The Guardian is reporting that Pardi has now “found an unlikely supporter in Pope Francis,” who through his staff has responded to the author and is presented as “praising her work.” It quotes the following from a July 9 letter to Pardi from the Vatican.

“His holiness is grateful for the thoughtful gesture and for the feelings which it evoked, hoping for an always more fruitful activity in the service of young generations and the spread of genuine human and Christian values,” wrote Peter B. Wells, a senior official at the Vatican Secretariat of State, in a the letter The Guardian is reporting it has seen.  

While the letter gently calls the author to use her talents to spread “genuine human and Christian values,” The Guardian takes it as the pope’s endorsement of gender theory.

“Pope Francis sends letter praising gay children's book,” the paper’s headline states. “Italian book that explores different family types including same sex was banned by mayor of Venice, but pontiff becomes unlikely supporter,” reads the subtitle.

In a press release that Vatican spokesman Fr. Federico Lombardi sent to LifeSiteNews on Friday, the vice speaker of the Vatican, Ciro Benedettini, made clear that the friendly reply letter to the author in no way approves of attitudes or positions that are contrary to Catholic teaching and the Gospels.

The Vatican's statement also says that in the original letter from the secretariat of state Wells merely "acknowledged receipt" of the materials sent by Pardi, and also made clear that the letter was private and not meant for publication.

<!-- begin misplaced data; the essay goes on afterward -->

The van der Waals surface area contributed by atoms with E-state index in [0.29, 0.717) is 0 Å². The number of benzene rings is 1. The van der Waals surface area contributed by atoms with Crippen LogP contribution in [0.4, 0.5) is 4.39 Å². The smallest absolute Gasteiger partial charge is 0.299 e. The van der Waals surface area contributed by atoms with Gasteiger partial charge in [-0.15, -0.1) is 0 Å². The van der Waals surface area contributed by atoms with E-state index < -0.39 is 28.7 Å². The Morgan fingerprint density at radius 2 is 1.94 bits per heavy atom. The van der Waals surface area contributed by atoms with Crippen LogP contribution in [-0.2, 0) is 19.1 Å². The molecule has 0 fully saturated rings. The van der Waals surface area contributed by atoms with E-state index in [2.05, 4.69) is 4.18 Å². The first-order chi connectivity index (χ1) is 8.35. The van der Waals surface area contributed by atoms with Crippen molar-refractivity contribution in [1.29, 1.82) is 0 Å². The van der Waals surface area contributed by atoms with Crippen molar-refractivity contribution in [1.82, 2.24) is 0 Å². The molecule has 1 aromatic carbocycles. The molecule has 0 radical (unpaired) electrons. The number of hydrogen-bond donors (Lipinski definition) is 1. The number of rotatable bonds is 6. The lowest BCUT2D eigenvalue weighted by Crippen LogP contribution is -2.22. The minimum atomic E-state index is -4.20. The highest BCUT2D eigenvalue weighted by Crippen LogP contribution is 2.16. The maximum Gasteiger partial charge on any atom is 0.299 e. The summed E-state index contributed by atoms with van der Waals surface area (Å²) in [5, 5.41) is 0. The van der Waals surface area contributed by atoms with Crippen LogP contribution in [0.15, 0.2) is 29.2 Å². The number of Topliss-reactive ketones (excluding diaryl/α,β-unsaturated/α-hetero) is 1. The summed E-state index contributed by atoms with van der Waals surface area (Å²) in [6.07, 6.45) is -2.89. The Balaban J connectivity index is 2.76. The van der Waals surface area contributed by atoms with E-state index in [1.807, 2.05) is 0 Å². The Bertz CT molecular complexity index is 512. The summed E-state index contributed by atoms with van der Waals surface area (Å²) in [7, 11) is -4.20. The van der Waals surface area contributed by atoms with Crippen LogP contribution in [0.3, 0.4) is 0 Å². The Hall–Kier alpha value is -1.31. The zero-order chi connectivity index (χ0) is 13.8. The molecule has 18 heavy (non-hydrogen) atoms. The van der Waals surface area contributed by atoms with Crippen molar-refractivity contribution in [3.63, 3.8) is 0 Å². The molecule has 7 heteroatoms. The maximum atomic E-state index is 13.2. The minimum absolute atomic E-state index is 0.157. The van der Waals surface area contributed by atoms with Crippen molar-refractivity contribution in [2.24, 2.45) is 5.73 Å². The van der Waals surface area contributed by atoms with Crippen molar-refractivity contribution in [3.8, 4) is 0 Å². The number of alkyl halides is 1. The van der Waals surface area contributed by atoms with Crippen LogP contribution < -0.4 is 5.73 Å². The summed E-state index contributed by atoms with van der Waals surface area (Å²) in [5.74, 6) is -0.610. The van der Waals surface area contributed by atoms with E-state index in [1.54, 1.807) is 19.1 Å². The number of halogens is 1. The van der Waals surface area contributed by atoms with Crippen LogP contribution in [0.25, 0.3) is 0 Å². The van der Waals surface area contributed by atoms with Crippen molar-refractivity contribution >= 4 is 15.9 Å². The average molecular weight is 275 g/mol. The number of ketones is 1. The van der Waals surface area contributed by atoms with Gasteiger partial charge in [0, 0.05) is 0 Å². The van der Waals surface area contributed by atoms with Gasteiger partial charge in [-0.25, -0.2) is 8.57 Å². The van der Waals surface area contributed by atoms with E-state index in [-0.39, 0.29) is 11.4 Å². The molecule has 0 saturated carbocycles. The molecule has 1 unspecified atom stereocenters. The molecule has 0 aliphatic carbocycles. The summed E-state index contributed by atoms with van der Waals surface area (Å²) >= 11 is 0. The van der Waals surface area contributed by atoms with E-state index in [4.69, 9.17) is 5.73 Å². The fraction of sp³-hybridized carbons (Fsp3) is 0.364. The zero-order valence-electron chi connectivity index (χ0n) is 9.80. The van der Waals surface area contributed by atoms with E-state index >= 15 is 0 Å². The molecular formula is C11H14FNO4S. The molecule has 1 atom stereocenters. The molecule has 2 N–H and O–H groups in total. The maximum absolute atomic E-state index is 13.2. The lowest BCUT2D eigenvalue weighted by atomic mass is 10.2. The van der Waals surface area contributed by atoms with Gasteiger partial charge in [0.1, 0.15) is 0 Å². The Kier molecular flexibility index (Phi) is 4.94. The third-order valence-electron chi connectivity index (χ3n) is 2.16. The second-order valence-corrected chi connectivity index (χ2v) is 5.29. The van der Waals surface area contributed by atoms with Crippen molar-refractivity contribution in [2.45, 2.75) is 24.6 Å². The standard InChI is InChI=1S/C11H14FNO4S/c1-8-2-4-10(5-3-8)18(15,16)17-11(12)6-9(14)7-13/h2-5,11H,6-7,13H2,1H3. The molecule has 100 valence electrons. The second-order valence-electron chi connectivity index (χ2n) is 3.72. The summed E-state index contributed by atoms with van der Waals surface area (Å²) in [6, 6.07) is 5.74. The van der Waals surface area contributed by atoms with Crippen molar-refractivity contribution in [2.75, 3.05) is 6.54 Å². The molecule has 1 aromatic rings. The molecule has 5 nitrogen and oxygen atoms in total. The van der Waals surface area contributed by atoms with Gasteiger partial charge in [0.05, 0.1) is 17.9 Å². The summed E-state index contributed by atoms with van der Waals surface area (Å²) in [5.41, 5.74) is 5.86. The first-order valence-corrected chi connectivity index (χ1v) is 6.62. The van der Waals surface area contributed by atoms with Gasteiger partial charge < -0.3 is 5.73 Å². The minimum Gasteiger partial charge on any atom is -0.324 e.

"In no way does a letter from the Secretary of State intend to endorse behaviors and teachings not in keeping with the Gospel," says the statement, decrying the "manipulation" of the letter.

Benedettini said the blessing of the pope at the end of the letter was meant to be for the author herself, and not to affirm positions concerning gender theory that are contrary to the Church's teaching. Using the letter to this end is erroneous, he said.

Pope Francis has strongly condemned the notion of “gender theory” on numerous occasions, saying that it is an “error of the human mind that leads to so much confusion.”

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Lisa Bourne

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Poll suggests most US Catholics wrongly believe Pope Francis backs gay ‘marriage’

Lisa Bourne
By Lisa Bourne

August 28, 2015 (LifeSiteNews) -- A considerable majority of U.S. Catholics are in conflict with Church teaching on abortion and marriage, a new study says, and a startling number of those also believe Pope Francis backs homosexual “marriage.”

Despite Church teachings, Catholics in America also closely parallel the general populace in their support for abortion and homosexual “marriage,” falling short in the Biblical call to be “in the world but not of the world.”